After most of a lost season, it is nice to see Freeland remain in among the top 10 here. The big worry for him is that Freeland "has a starter's arsenal, but he does not have a starter's mechanics." Couple that with the fact that Freeland has yet to pitch over a full season, and the outlook on him is slightly dampened. We'll learn a lot about Freeland this season.

Trevor Story comes it at number ten. While Story has lost some of the prospect shine he previously had, he's more and more looking like a major leaguer. I think this will be Story's last go-round on a prospect list, although they place his ETA at 2017.

1) Brendan Rodgers

2) Jeff Hoffman

3) Ryan McMahon

4) David Dahl

5) Jon Gray

6) Raimel Tapia

7) Forrest Wall

8) Antonio Senzatela

9) Kyle Freeland

10) Trevor Story

Three players from last year’s top ten aren’t on the list any longer. Eddie Butler, who was ranked fourth, has exhausted his rookie eligibility, although he might end up playing more Triple-A ball than a couple of names on the list. Eighth ranked Tyler Anderson didn't play at all in 2015, which is reason enough for him to get squeezed out. Last year's number 10 prospect, Dom Nunez, got pushed off this year because the system got stronger at the top.

In addition to the top ten, there are five more "interesting" names that received coverage here. These players can be thought of as "prospects on the rise." They are Jordan Patterson, Tom Murphy, Dom Nunez, Mike Nikorak, and Pedro Gonzalez.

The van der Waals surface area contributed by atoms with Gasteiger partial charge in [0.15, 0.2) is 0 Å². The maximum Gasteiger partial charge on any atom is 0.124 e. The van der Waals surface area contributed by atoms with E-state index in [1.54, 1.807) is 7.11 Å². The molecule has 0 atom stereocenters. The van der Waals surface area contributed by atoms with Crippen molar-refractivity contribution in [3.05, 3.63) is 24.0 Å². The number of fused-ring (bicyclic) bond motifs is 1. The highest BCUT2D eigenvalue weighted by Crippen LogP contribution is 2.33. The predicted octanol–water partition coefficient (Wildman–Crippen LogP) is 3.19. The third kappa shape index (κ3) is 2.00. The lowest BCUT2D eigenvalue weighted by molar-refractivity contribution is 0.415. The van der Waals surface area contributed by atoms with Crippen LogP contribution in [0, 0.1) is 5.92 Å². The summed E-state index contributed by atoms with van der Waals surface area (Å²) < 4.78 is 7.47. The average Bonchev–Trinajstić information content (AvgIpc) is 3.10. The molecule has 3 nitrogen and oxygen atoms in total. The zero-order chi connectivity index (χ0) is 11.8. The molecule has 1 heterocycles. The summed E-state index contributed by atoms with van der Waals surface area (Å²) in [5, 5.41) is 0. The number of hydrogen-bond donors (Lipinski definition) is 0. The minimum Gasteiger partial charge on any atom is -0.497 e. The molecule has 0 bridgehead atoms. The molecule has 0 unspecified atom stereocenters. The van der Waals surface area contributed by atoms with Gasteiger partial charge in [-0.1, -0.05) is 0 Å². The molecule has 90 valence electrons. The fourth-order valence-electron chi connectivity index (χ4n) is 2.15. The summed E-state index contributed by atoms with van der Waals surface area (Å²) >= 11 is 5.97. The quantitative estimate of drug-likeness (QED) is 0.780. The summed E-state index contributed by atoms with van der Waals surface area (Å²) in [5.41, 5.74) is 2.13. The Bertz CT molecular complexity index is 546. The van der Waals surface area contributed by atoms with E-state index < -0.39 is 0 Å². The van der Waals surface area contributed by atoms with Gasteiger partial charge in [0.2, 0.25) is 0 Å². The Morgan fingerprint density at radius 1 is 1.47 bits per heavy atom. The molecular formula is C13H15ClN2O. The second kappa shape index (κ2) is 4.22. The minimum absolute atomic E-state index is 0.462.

Paternostro notes that he was surprised to see Patterson left off the top 10 because "he would cruise into the top 10 in almost any other organization." He makes a similar comment regarding Murphy, who profiles similarly to top 10 catchers in other systems. Gonzalez will make his case when he makes his stateside debut.

Nunez, who is quickly becoming one of the most exciting names in the Rockies organization, is a top 10 casualty of the leap the system took from a year ago. After another year of excellent hitting and, most importantly, continued progress as a catcher, he’s someone to keep a close eye on. But as with all developing catchers, the progress will be slower.

It looks like Nikorak is going to go one of two ways on a future top prospects list. If he exhibits the strengths he had on draft day last year, he'll easily crack the top 10. If the horrid command he showed in the Pioneer League proves not to be an anomaly, he won't even be in the "plus" section of these lists.